Yesterday was a case in point. I was right here, at my keyboard, working away on my manuscript. David was on the porch, the front door was open, and all the dogs were with him. They all love being out on the front porch, as long as there’s a chair for them to sit on. Apparently, the cement is too whatever for them. The chihuahuas are trained that when the “squirt bottle” appears, they stop barking.

Predictably, when a person walking their dog appeared, the dogs all started yipping and my husband grabbed up that squirt bottle and asked, “Do you want me to use this?”

Well, the dogs did shut up immediately with the exception of the oldest one. It was enough to break my author-concentration. I called out, asking David, “which one of those little guys just said ‘no’?” I’d heard it, plain as day.

Surprise? Yes. Shock? Maybe not so much as we had a cat once who learned how to say ‘no’. In response, my husband cut to the real issue, and did it adroitly.

His reply: “It was Bella (the oldest). Let’s hope that’s the only thing she says no to.”

Here’s hoping, indeed.


Wednesday, June 19, 2019

Wednesday's Words for June 19, 2019

What do you mean it’s Wednesday? We just had a Wednesday! Yesterday, wasn’t it? What’s going on here? 

Does that refrain sound familiar to you? It’s one that’s echoed silently in my mind, by now featuring every single day of the darn week at one time or another. Of course, I never said anything out loud, in case people thought I was already losing what few marbles I have left.

And then Mr. Ashbury, just last week, said those words to me. It was a Tuesday. He was genuinely perplexed. Then he smiled at me and shrugged. And he said, a real confession, that he doesn’t pay attention to the days of the week because since he’s retired, it doesn’t really matter what day it is.

I think it’s because I’m more than a little anal that I’ve always kept track of the days. They fly by, but for the most part, I do keep track of them. They really do just zoom past so darn fast; I sometimes feel that we just had a Wednesday, and here we are again, so soon!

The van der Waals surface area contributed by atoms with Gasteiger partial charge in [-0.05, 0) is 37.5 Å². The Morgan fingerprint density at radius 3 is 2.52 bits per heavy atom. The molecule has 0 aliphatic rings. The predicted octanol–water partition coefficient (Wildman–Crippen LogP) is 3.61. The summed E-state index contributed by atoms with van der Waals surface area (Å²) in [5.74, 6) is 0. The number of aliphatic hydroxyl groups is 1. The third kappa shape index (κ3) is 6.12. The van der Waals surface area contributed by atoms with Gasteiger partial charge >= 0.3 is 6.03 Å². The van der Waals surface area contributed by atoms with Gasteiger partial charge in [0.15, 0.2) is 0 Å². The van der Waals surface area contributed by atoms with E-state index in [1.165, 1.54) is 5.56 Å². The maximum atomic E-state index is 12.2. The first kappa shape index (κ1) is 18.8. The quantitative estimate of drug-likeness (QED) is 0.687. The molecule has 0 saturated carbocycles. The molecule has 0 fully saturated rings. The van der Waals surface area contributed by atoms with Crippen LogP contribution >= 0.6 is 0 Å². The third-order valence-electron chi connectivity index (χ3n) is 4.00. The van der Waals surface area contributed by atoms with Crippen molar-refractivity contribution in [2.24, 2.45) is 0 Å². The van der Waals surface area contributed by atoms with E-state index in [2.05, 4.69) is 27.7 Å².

Mr. Ashbury on the other hand was being completely honest about not caring what day it is. He really doesn’t. Usually at least once a week he will ask me what day it is. When he tells me that he can never remember, I do tell him all he has to do is open his cell phone. Right there, on his menu screen, is the calendar icon that has the name of the day, and its position in the month.

His response to that was to tell me it’s easier to just ask me.

We’re continuing to get ready for our daughter and her dogs to move in. Her half of the upstairs, an area that is really very big (16 feet by 25 feet), is now complete, walls, ceiling and flooring. The drywall is up, mudded, sanded, and painted—both primer and finish coats. The flooring—laminate flooring in a shade of grey—is installed. They finished it yesterday. Now all that remains is for them to tidy up the debris of construction.

Our daughter decided that on moving day, which is Friday (yes, two days away), she’ll bring her dogs here with the first load. Since I’m not able to help with the move in, I will have the hounds—all of them—enclosed with me here in my office. It will be the first practical use of my two brand new office doors. I have not yet needed to close them so I can work, but I can if I have to and that, my friends, is awesome.